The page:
Is Your Work Playlist Helping Or Hurting You?

You're already putting your headphones on to block out your coworkers. So what should you listen to?

Unfamiliar music makes you more productive—no, wait, it makes you less productive.

Which one is it?

Depends. As SoundCloud has said, since sound is fundamental to humanity, its possibilities are infinite. One of those possibilities is helping to mitigate the distractedness of the open office—where all that yabbering pulls you away from the work you're doing. But the right music can pull you back in, as Michele Hoos observes for the Daily Muse.

She cites Your Playlist Can Change Your Life, a pop psych book that explores how music affects us. Soundwaves are potent stuff, the authors explain: After smell, music is the "fastest, most user-friendly way to influence and reset your brain networks without using an external substance."

Trippy. So how do we use it?

To prime our activities

As Annie Murphy Paul writes for Time, music improves performance, but only in certain situations. She says it's most suited to when an experienced expert needs to "achieve the relaxed focus necessary to execute a job he’s done many times before," like if you're stuffing envelopes, folding shirts, or manhandling nukes.

The effects of musical priming are seen elsewhere: A Playlist author mentions a student of his who would listen to traditional songs with her mother when they were doing housework together. And so years later when she needs to do similar chores, she listens to those same songs to put her in the right mental state. Music can be part of a working ritual.

To elevate our moods

As the New York Times has reported, listening to the right music has helped technologists to quickly complete tasks and generate better ideas. This is because, as music therapy professor Teresa Lesiuk observes, your favorite music makes you feel better.

"When you're stressed, you might make a decision more hastily; you have a very narrow focus of attention," she says. "When you're in a positive mood, you’re able to take in more options."

Positive emotions broaden your awareness—both literally and figuratively. As research psychologist and author Barbara Fredrickson notes, it leads to better peripheral vision and can more readily make connections between ideas.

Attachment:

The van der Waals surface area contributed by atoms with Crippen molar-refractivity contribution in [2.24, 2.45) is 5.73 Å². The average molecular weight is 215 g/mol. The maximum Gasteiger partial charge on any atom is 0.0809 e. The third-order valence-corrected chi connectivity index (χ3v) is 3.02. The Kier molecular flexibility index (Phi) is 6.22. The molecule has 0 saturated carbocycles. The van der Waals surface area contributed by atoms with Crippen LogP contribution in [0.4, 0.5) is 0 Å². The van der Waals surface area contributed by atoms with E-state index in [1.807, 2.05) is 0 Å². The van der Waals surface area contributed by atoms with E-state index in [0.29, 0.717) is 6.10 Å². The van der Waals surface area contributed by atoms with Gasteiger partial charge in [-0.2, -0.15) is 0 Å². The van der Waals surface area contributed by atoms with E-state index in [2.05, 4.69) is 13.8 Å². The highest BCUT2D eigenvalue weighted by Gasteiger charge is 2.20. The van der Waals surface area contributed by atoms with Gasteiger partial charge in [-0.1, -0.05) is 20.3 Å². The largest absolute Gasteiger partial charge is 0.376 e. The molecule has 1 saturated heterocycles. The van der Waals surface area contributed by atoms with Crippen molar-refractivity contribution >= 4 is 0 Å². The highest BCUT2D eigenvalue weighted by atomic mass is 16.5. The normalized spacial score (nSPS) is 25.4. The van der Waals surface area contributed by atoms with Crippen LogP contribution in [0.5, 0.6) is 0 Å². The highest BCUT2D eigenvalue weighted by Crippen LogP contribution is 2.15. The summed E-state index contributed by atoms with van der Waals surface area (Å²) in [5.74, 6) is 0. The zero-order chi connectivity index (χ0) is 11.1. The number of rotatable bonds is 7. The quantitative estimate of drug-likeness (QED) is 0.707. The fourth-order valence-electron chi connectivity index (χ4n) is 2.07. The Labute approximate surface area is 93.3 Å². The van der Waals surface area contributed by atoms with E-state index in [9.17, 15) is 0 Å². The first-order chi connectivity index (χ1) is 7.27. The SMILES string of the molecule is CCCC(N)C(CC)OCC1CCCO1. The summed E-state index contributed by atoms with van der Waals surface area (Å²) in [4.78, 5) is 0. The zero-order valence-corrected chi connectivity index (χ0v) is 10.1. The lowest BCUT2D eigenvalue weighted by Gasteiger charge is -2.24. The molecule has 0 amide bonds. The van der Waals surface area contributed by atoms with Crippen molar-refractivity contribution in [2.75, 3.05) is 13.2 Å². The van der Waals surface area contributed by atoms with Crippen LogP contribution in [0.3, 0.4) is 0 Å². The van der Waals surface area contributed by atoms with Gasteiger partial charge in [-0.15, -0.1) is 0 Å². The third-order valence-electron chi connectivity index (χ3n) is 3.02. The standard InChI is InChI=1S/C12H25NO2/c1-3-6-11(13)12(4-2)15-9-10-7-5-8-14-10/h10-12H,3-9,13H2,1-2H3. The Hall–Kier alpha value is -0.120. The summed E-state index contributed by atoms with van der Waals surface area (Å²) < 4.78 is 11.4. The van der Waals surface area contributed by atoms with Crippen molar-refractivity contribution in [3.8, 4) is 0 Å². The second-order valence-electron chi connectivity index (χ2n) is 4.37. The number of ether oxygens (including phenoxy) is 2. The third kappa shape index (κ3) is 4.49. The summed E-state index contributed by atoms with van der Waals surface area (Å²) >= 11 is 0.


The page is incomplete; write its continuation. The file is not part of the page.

Listening to your favorite songs is a transactionless kind of positivity—but it can have its costs.

But not as a distractor

Though I never thought I'd write these words, it does seem that there's such a thing as rocking too hard. Paul, the Time writer, mentions a study in which folks operating a driving simulator sang along with Smashmouth to the detriment of their driving—and, we can assume, to the ears of those around them.

Why? The cognitive overhead incurred in singing: Our serenaders found themselves focusing more on what was directly in front of them instead of scanning their field of vision. This suggests that if you get too into a song, you'll get distracted—or, in other words, you'll start multitasking.

What do you listen to to get work done? Sing us your serenade in the comments.

Pump Up the Jams: How to Create the Ultimate Work Playlist

[Image: Flickr user Chris Brown]

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  • MyOvient

    Listening to songs with words makes me lose focus, so I listen to "Chill Out Radio" on Pandora while working. It makes me feel like I'm lounging by a pool. Currently listening to "Old Pirate" by Velours Perfect.

  • mymusicmission

    helping. blocks out the world. music actually helps me focus more than anything else. my current jams are on here: MMM Top Picks July 2013

  • None

    Obviously the writer of the article never had to spend a minute working in retail hell-especially not during the holiday season...

  • Ritika Trikha

    Nicely written and researched post. Have you heard of  Stereo Mood? Not sure how scientific it is, but it's a web app that selects music specifically designed for whatever activity or mood you're in -- whether it's "reading" "working" or "in the zone." 

  • Alex

    I'm a big fan of the New Myspace. I make playlists based on what I'm trying to do. I write a lot so I have a mix of quiet melodic tunes that I like to listen to when I'm writing; when I'm doing more mundane, busy-work, I like upbeat, fast-paced songs!

  • Kristen Hansen

    Check out :) It's pretty awesome and I've used it a few times. They have instructions/guidelines on how to use it to get the most out of it. Otherwise- Spotify is my best friend. I have a wide taste in music, so it honestly depends on the day/week/task on whether I'm more motivated by 90s grunge, hip hop/dance/techno, rock, Broadway musicals, instrumental or classical. BUt I love having the option to choose and keep myself moving throughout the day!